061281 - her to sing at their wedding.
061283 - ..
061284 - Ramonita's voice has a clear, angelic quality; furthermore, she
061285 - clearly enjoys using it.
061287 - ..
061288 - (Click on the words semicolons and conjunctive adverb above for
061289 - further help with their use.)
061291 - ..
061292 - Dependent Cluase
061294 - Dependent Clauses cannot stand by themselves and make good sense.
061295 - They must be combined with an independent clause so that they
061296 - become part of a sentence that can stand by itself. (Review the
061297 - section on Commas Usage for advice and plenty of exercises on the
061298 - punctuation requirements when dependent and independent clauses are
061299 - combined.) Unlike independent clauses, which simply are what they
061300 - are, dependent clauses are said to perform various functions within
061301 - a sentence. They act either in the capacity of some kind of noun or
061302 - as some kind of modifier. There are three basic kinds of dependent
061303 - clauses, categorized according to their function in the sentence.
061304 - Remember that a dependent clause always contains a subject and a
061305 - verb, but it cannot stand by itself.
061307 - Adverb clauses provide information about what is going on in
061308 - the main (independent) clause: where, when, or why. "When the
061309 - movie is over, we'll go downtown." or "John wanted to write a
061310 - book because he had so much to say about the subject."
061312 - ..
061313 - Adjective clauses work like multi-word adjectives.
061315 - "My brother, who is an engineer, figured it out for me." or
061317 - "The bridge that collapsed in the winter storm will cost
061318 - millions to replace."
061321 - ..
061322 - A special kind of adjective clause begins with a relative
061323 - adverb (where, when, and why) but nonetheless functions as
061324 - adjectivally.
061326 - ..
061327 - Noun clauses can do anything that nouns can do.
061329 - "What he knows [subject] is no concern of mine." or
061331 - ..
061332 - "Do you know what he knows [object]?" or
061334 - ..
061335 - "What can you tell me about what he has done this year
061336 - [object of the preposition "about"]?"
061338 - ..
061339 - What they did with the treasure remains a mystery.
061341 - ..
061342 - Whatever you want for dessert is fine with me.
061344 - ..
061345 - That you should feel this way about her came as a great
061346 - suprise to me.
061348 - ..
061349 - Juan finally revealed what he had done with the money.
061351 - ..
061352 - Her husband spent whatever she had saved over the years.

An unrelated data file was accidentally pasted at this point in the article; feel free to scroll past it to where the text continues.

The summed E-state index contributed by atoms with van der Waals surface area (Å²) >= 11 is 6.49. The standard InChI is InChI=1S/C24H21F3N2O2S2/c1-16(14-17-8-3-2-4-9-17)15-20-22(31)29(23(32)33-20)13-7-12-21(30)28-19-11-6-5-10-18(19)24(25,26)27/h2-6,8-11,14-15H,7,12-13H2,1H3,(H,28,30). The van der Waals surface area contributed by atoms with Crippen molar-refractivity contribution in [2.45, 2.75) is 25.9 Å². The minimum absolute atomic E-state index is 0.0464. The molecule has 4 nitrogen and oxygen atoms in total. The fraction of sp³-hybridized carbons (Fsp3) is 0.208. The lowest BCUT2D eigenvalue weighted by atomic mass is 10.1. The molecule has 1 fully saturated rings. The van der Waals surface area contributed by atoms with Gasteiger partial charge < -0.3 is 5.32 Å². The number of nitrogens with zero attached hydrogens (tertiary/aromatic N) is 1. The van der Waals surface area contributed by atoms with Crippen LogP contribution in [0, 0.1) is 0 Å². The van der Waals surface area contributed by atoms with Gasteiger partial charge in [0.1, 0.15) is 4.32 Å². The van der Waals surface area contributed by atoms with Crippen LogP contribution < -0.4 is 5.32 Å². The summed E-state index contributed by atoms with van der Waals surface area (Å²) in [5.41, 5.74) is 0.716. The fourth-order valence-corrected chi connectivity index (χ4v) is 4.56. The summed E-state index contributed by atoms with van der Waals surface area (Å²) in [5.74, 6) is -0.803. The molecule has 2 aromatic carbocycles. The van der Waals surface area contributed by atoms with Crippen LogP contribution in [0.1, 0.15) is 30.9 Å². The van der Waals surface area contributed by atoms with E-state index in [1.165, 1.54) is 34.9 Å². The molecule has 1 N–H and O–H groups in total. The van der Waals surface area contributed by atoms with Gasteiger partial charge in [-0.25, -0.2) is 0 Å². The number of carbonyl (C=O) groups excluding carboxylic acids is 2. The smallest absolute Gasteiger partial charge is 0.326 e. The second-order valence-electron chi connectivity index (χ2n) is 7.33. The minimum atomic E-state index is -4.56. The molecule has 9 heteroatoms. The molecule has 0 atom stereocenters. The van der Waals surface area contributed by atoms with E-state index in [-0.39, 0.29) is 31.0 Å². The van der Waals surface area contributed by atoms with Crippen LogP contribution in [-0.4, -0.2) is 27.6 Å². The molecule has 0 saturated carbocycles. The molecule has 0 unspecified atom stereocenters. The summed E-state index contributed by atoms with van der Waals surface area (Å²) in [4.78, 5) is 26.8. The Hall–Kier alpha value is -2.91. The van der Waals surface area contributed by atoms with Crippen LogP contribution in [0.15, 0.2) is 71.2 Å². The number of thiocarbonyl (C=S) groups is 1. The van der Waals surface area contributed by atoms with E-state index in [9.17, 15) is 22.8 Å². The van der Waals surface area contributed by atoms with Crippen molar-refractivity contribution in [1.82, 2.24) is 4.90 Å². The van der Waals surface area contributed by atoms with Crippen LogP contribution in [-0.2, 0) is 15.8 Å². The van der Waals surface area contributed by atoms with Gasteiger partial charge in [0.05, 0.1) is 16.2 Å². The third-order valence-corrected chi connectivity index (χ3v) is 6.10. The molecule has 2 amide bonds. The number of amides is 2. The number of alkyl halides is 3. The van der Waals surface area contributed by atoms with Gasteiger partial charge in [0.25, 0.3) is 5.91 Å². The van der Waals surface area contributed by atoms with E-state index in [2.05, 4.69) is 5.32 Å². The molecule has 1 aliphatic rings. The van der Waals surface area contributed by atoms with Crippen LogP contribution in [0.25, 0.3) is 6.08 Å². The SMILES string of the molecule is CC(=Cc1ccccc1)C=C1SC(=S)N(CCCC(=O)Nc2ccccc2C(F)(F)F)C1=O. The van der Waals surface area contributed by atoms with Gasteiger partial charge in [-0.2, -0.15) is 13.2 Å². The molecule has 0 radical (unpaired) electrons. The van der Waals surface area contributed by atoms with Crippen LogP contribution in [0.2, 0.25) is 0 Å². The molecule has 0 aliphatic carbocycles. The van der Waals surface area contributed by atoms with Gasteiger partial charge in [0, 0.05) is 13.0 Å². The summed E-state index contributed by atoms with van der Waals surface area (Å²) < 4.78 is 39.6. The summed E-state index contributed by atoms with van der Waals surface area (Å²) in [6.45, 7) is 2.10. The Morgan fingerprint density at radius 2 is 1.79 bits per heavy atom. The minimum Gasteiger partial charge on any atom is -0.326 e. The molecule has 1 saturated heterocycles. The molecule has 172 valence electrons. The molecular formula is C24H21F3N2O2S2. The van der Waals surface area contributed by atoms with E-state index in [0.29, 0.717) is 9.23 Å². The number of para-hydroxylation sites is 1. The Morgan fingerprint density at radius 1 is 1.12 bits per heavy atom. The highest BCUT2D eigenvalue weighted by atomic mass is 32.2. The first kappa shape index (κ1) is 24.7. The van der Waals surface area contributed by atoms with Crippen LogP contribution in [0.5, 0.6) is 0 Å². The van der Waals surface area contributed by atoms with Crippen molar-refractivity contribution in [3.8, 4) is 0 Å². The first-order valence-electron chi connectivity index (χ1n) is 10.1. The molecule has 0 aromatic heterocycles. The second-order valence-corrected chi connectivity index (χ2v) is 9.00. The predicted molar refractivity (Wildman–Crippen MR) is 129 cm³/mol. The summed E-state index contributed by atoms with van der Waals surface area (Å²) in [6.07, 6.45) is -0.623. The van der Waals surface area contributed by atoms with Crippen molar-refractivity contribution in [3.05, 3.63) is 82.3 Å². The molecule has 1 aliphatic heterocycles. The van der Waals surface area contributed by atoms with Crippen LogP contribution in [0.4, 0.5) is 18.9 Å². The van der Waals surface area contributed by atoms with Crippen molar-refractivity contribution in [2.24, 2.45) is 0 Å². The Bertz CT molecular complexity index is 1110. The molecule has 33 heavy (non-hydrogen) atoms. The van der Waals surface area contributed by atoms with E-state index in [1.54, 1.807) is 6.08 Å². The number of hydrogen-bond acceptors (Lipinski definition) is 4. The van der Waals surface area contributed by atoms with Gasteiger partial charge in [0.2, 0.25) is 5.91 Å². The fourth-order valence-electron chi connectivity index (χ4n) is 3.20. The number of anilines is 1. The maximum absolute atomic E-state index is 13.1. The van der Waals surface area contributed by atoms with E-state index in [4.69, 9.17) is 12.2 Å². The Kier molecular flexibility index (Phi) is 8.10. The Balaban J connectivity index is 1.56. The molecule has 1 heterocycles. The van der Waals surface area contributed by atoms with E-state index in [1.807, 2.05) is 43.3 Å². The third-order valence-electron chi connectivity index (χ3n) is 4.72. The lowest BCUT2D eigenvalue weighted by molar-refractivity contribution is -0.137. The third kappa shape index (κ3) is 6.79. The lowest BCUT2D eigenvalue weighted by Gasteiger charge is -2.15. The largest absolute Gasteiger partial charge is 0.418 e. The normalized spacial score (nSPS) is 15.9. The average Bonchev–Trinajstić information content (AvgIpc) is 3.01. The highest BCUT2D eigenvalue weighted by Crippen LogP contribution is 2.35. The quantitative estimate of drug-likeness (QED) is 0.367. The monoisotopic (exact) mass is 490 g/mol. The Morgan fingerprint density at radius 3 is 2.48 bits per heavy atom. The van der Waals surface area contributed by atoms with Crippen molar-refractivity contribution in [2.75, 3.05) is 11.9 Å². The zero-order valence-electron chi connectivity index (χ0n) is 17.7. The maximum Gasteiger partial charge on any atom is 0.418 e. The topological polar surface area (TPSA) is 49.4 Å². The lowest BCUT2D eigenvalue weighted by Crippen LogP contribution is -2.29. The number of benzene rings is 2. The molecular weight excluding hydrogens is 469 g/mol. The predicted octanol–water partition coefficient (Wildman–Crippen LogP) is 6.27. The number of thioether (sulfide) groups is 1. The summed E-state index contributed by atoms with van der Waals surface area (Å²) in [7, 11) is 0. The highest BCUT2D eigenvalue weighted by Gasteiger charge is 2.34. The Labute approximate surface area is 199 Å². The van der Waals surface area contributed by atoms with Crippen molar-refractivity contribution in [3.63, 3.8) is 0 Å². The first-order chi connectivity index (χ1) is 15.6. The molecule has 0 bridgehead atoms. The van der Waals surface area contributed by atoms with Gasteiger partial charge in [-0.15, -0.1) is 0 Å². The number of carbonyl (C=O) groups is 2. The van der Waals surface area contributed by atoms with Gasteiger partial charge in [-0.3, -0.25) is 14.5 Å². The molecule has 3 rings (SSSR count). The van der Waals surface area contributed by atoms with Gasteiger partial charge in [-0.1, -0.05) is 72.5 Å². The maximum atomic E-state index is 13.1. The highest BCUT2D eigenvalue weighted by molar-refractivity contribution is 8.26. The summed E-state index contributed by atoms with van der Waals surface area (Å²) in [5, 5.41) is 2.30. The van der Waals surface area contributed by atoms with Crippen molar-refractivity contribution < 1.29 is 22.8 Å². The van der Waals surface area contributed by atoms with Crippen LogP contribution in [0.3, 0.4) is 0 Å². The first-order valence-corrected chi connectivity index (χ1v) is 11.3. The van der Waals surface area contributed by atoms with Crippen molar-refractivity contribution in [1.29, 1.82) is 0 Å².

061354 - ..
061355 - I don't know what I should do next.
061357 - ..
061358 - In fact, he wrote a book about what he had done over the
061359 - years.
061361 - ..
061362 - We are interested in what he does for a living.
061364 - ..
061365 - The trouble was that they had never been there before.
061367 - ..
061368 - The biggest disappointment of last season was that the
061369 - women's team didn't make it to the final four.
061371 - ..
061372 - My brother, who now teaches math in a small college, never
061373 - liked math in high school.
061375 - ..
061376 - The dealership that sold more cars ended up actually losing
061377 - money.
061379 - ..
061380 - The Federated Bank, which was founded nearly two centuries
061381 - ago, folded during the state's economic crisis.
061383 - ..
061384 - The team had fallen behind by ten points before they were
061385 - able to figure out the opponent's defense.
061387 - ..
061388 - Since he started working nights, he doesn't see much of
061389 - his kids.
061391 - ..
061392 - While Josie sat inside watching television, Gladys shoveled
061393 - the driveway
061395 - ..
061396 - Combinations of Clauses
061398 - Review the section on Sentence Variety for help in understanding
061399 - the variety of sentence patterns. It is difficult to know if you're
061400 - using different patterns unless you keep in mind the way that
061401 - clauses are combined in larger sentence-units of thought. Pay
061402 - special attention to the variety of sentence types: simple,
061403 - compound, complex, and compound-complex sentences. These are
061404 - defined by their essential ingredients, the clauses that make them
061405 - up. There is also a quiz at the end of that section that will test
061406 - your ability to distinguish among the kinds of clauses that make up
061407 - a sentence.
061409 - ..
061410 - Elliptical Clauses
061412 - Elliptical Clauses are grammatically incomplete in the sense that
061413 - they are missing either the relative pronoun (dependent word) that
061414 - normally introduces such a clause or something from the predicate
061415 - in the second part of a comparison. The missing parts of the
061416 - elliptical clause can be guessed from the context and most readers
061417 - are not aware that anything is missing. In fact, elliptical clauses
061418 - are regarded as both useful and correct, even in formal prose,
061419 - because they are often elegant, efficient means of expression. (The
061420 - omitted words are noted in brackets below).
061422 - Coach Espinoza knew [that] this team would be the best [that]
061423 - she had coached in recent years.
061425 - ..
061426 - Though [they were] sometimes nervous on the court, her recruits
061427 - proved to be hard workers.
061429 - ..
061430 - Sometimes the veterans knew the recruits could play better than
061431 - they [could play].